any net bandwidth problem with the network between them? If the bandwidth
is ok ,I think you may consider the ASP.NET XML Webservice, it is also a
very wonderful feature on distribute operations. And the webservice provide
a light weight component for implement may newwork computing functionality.
Here is tech references on the XML webservice for DOTNET in MSDN:

#Getting Started with XML Web Services in Visual Basic.NET and Visual C#
http://msdn.microsoft.com/library/de...us/dv_vstechar
t/html/vbtchgettingstartedwithxmlwebservicesinvisualstudi onet.asp

#Remote Scripting in a .NET World
http://msdn.microsoft.com/library/en...g11122001.asp?
frame=true

#How ASP.NET Web Services Work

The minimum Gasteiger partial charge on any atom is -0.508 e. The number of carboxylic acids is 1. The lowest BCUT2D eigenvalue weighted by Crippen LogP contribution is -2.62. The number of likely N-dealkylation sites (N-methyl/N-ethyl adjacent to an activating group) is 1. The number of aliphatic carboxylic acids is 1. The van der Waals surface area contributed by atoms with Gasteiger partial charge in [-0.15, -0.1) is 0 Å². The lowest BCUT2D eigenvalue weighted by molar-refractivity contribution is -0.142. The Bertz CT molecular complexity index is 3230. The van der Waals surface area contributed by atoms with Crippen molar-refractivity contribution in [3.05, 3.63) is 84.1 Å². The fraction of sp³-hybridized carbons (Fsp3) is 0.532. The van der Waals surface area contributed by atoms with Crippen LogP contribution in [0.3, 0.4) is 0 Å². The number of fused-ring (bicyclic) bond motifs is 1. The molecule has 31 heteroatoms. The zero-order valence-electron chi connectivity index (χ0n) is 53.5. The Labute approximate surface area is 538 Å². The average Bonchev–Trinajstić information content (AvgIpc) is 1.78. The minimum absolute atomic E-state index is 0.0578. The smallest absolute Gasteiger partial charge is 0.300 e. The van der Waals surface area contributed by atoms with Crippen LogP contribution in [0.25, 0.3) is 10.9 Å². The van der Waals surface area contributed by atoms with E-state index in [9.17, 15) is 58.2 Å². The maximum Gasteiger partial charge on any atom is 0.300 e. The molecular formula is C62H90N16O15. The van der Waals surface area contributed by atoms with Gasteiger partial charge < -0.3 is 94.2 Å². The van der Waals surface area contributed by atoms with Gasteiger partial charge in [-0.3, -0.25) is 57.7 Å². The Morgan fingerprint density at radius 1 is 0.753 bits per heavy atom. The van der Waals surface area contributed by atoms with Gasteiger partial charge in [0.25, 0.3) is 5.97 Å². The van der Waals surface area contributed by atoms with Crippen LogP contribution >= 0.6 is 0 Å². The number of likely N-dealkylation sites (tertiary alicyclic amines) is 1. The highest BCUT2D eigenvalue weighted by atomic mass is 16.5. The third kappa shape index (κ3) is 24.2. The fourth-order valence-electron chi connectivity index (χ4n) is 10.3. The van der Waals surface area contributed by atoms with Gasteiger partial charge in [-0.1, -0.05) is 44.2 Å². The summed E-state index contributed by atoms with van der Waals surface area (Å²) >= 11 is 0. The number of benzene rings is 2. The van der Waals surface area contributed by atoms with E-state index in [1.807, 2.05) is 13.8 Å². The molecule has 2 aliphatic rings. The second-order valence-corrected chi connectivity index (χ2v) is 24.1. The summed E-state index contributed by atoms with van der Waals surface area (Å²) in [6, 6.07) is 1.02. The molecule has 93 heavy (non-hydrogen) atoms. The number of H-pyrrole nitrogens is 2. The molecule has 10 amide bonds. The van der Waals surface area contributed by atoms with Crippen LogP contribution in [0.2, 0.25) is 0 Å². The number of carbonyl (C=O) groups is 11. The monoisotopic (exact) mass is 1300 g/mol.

http://msdn.microsoft.com/library/de...us/dnwebsrv/ht
ml/howwebmeth.asp

#Large Data Strategies
http://msdn.microsoft.com/library/en...11072001.asp?f
rame=true

You may have a look to see whether they'll be helpful to you. In the mean
time, if you need any further assistance, please feel free to let me know.



Regards,

Steven Cheng
Microsoft Online Support

Get Secure! www.microsoft.com/security
(This posting is provided "AS IS", with no warranties, and confers no
rights.)


=?Utf-8?B?QmVuamFtaW4gSm9sZGVzbWE=?= 01-29-2004 06:41 PM

RE: What is the fastest way to deliver a "pass-through" document?
 
Steven

Thanks so much for your response. Your suggestion about the relationship between the WebClient class and the socket layer was reassuring